How to Do Video Transitions

    June 28 2022

    You’ve recorded several video clips, edited them and even added some sound. Now what? Video transitions are an important, yet often underestimated tool when creating social media videos. It’s not that they aren’t important, it’s that many people don’t know how to use them. We’re here to give you the info you didn’t know you needed to take your videos to the next level! 

    First, what exactly are video transitions? Video transitions are used to piece together multiple video clips, making one seamless video. Video transitions turn clips into a story. If you have ever made a PowerPoint slideshow, you might already be familiar with video transitions, and you didn’t even know it!  

    So, how do you add them to your social media video content? Let’s take a look.

    What do video transitions do?

    First things first – transitions help to create energy and emotion in a video. Therefore, not every transition makes sense for every video. The first thing you will want to do is determine the goal of the video. Ask yourself what emotions you want it to invoke. Is it funny, emotional, or educational? Then, use the guide below to help you select the best transition.

    1. Fade to a color or into another scene. This is a good option for educational videos where you aren’t looking to create emotion. It’s neither calming nor exciting. A color fade is simply an artistic way to connect clips with a smooth transition. Fading is also a technique used to begin (color fades to film) and end (film fades to color) a video.

    A word of caution with fading to black in the middle of a video is that it may appear to be concluding the video. For this reason, black fading is usually used at the end of a video.

    1. Movement: Up and down, side to side or spiral. Quick movement is an energetic way to rev up excitement and bring attention to the next scene. The movement captures the viewer’s attention and interests them to wait and see what’s going to happen next. This is a good transition for funny and action videos. You can use the audio to match up with the movement transition and really enhance the effect. 
    2. Blur. When one scene blurs into the next, it creates a soft and zen-like transition that is gentle and calm, rather than exciting. This is a good transition for serious or emotional videos. 

    Once you have decided on your goals and selected the transitions you will use, experts advise filming your video clips with transitions in mind. For example, if you are going to be filming a product spotlight video, you will want to create focus on the product. You may want to spin from talking into a product shot where you then zoom in on the product. The main thing to remember is just that – remember transitions.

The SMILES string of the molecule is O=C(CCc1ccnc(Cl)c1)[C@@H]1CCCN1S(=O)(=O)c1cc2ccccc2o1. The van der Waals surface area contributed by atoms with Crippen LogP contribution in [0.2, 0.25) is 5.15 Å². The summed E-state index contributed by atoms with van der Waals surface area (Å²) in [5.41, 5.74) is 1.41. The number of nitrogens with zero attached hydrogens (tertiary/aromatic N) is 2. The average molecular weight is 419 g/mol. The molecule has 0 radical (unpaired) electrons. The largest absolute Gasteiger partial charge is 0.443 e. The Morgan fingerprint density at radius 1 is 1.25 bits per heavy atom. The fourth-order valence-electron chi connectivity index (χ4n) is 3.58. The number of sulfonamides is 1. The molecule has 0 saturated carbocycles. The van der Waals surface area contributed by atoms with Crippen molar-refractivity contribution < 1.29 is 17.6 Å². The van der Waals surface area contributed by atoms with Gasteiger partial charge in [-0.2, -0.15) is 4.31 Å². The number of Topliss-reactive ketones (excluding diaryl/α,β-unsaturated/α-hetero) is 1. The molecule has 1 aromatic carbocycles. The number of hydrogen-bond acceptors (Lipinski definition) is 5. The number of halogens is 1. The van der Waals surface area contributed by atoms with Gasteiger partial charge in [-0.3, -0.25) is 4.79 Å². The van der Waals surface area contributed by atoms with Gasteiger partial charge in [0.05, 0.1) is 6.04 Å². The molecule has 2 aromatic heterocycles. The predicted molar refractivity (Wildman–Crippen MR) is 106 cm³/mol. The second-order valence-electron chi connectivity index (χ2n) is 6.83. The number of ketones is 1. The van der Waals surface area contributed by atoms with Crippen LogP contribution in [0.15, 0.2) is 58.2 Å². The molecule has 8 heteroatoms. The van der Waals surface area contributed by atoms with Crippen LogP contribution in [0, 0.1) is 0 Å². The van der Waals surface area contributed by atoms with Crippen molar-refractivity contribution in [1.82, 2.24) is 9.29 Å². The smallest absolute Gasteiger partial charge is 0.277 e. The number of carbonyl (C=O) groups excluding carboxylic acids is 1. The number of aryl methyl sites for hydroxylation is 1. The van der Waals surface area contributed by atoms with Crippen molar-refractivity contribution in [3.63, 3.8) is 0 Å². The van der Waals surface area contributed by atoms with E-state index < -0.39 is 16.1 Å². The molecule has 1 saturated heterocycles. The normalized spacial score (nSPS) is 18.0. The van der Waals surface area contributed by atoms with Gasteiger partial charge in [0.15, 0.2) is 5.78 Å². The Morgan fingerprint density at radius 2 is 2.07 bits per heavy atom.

Next, let’s talk about a few best practices for transitions on social media videos. 

    How to best use video transitions

    When using video transitions, more is not always better. You want the transitions to flow naturally with the video. If you have too many transitions, it might appear choppy. Additionally, using too many different types of transitions in a single video is not advised as it can be distracting. You do not need a transition between every clip.

    Even though earlier we said to keep transitions in mind when filming, they should be one of the last edits made to your video. You never know when you might need to edit or add another clip.

    The average transition length is one second. Depending on your video, you may want to go longer or shorter. However, start with one second and see how it looks.

    There is so much more to learn! We searched the internet and found these popular learning resources to help you master video transitions. 

    1.     Adobe takes your transitions to a new level by teaching you how to use the straight cut, the jump cut and the dissolve. 
    2.     Studio Binder has a series of videos on YouTube that will teach you how to use video transitions. If you are serious about your video-making, this is a great channel to learn even more tools such as camera movement and working with text on video. 
    3.     LinkedIn Learning has numerous courses you can take on this topic. They even have a course specific to video transitions for social media, taught by Richard Harrington, Digital Video Expert, Educator, Speaker.

    We hope that this entry-level overview of video transitions has given you the confidence and tools necessary to start using them. Now get out there and create amazing content! We’ll be watching. 



    Learn more about Allie Teegardin, on PLANOLY

    Allie Teegardin

    Allie Teegardin is a contributing writer at PLANOLY. As a writer, adjunct professor, and baker, she makes sure to add value to whatever she creates.

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